Monday, September 30, 2013

Back to School!!!!!

     Hey everybody!  School started (hence the delay in August blog posting!)  Time to clean up the workspace for homework, dig out that backpack, make new friends, meet new teachers, and learn new things.  I know, everyone thinks I am crazy for loving school.  I am more enthusiastic about this new school year than most.  Maybe a little too enthusiastic...
     This year I am taking three AP classes and an Honors class in addition to Latin III, Pre-Calculus and Orchestra.  (I know, “What was I thinking?!!”)  I am optimistically hopeful that this year will go well.  Of course, even though I love school, it is so very, very hard, because I catch only about 60% of what teachers say and 40% of what students say every day.  With the FM microphone, I can catch infinitely more than I could with hearing aids alone, but it is not always enough.  It’s also not something I use with my friends during social situations, although maybe I should experiment with having them use it during down times.  Hmm…. Maybe I should try it in the cafeteria some time.  Now that I have thought of it, I think I will!
     In order to catch and understand everything that most everyone else hears naturally, I use a variety of techniques that I have learned over the years, which include not only the FM microphone, but classroom positions, schedules, notes, etc.  My techniques are listed in Table 1, along with pros and cons.  Everything is included in my IEP, and we talk to new teachers at the beginning of each school year about these techniques, some of which can be used to help others even if they don't have a hearing loss.  I’ve started to email these techniques, along with an audiogram showing my hearing loss that exists even with the hearing aids, the “Instructional Accommodations or Modifications” page of my IEP, and a short summary explaining my audiogram and accommodations to my future teachers in advance of the school year so they can think about how to provide the best access to the material and communications for me.  Last year a teacher rearranged the classroom for group discussions so I could read everyone’s lips.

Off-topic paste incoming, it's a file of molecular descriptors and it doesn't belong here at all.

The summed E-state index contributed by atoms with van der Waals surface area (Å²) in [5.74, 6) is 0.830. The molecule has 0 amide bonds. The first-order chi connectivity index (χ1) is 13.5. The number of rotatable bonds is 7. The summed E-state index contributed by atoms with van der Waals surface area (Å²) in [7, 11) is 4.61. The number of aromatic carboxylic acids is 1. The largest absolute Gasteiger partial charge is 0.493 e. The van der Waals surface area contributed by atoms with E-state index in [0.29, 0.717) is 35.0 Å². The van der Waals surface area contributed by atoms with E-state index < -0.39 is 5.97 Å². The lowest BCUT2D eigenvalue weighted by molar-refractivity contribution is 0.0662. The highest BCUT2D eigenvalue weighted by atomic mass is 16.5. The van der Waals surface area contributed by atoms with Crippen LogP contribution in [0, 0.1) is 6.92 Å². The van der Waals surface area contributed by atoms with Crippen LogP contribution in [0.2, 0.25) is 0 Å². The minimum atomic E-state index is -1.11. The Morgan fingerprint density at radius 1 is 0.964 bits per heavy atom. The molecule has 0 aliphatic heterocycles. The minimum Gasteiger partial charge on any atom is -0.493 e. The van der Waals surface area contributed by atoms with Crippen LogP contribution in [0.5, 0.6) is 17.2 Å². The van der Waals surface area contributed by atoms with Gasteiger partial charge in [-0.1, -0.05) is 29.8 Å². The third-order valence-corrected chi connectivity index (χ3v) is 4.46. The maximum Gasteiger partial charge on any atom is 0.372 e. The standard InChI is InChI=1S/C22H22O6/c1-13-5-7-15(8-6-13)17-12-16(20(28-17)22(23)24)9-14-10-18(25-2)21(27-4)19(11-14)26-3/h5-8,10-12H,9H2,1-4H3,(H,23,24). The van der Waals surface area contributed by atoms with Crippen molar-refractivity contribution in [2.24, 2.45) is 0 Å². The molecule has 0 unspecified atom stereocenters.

With all of these techniques and accommodations, I am able to understand more.  However, there are still some additional things that I could use to access communication, but for a variety of reasons I choose not to use them at this time, and they are listed in Table 2.  On the other hand these methods could work for you.  Keep in mind, that these techniques may or may not work depending on the circumstances and your preferences.  I hope that you or someone else you know can use some of these techniques to help not only in school, but with life in general.  I would love to hear what other accommodations you have found work for you, so I might try them and I can add them to the list for others to share. 

Table 1:  Techniques I use:

Other factors
FM Microphone
Small, direct feed to my hearing aids by wearer, either teacher or other students
Need to remember to charge, has to be turned on and off appropriately, overrides hearing aid microphones, sometimes static-y
My current microphone is not a true FM system anymore, but a streaming Bluetooth microphone
Preferential Seating
Enables me to lip-read, keeps me away from excess background noise
Can get tricky with group discussions
Need to consider if teacher is right handed or left handed when selecting seat
Note-taking help
Since you can’t lip read and write at the same time, teacher’s check my notes or provide a copy of notes to make sure I catch everything
I have to remember to check in with the teacher, which can be time-consuming
I could ask for a “Note-taker” but so far I'm managing on my own with teachers' help
Close Captioning for films
I have access to what the movie is communicating, helps other students too!
It can be tricky with old equipment or old videos, especially VHS tapes
With movies that are too old to have CC, my teachers have looked for a film synopsis or transcript to give me.  Be sure classroom has a newer TV
Minimize Group Projects or Number in a Group
Very difficult for me to communicate with more than one person at a time, so this makes it easier for me to participate
Sometimes it just isn’t possible due to lab equipment availability
I need to advocate for myself with group partners more
Extended time for Testing

Provides extra time to match grammatical endings
No cons come to mind about this one
I have a high-frequency hearing loss and don’t hear the “s” “ed” and other sounds that define speech, even with my hearing aids
Extended time for Homework
(*I only use this once or twice a year)
Listening to people speak all day is exhausting, so sometimes I’m wiped out at the end of the day.  It gives me a chance to recover
If I don’t turn in my homework on time, it only delays the inevitable and creates a backlog of work
I work very hard to keep up with my peers

Table 2:  Techniques I do not use at this time:
Reason I’m not using
ASL Interpreters
Have real time visual communication
I’m not fluent in ASL
CART Interpretation
Have visual communication, with slight time delay
Technology is newer, and I’m managing on my own right now with the microphone alone
Cued Speech Interpreters
Helps with the grammatical endings I don’t hear
Not common in NM, would be difficult to find Interpreter and I’m not fluent in Cued Speech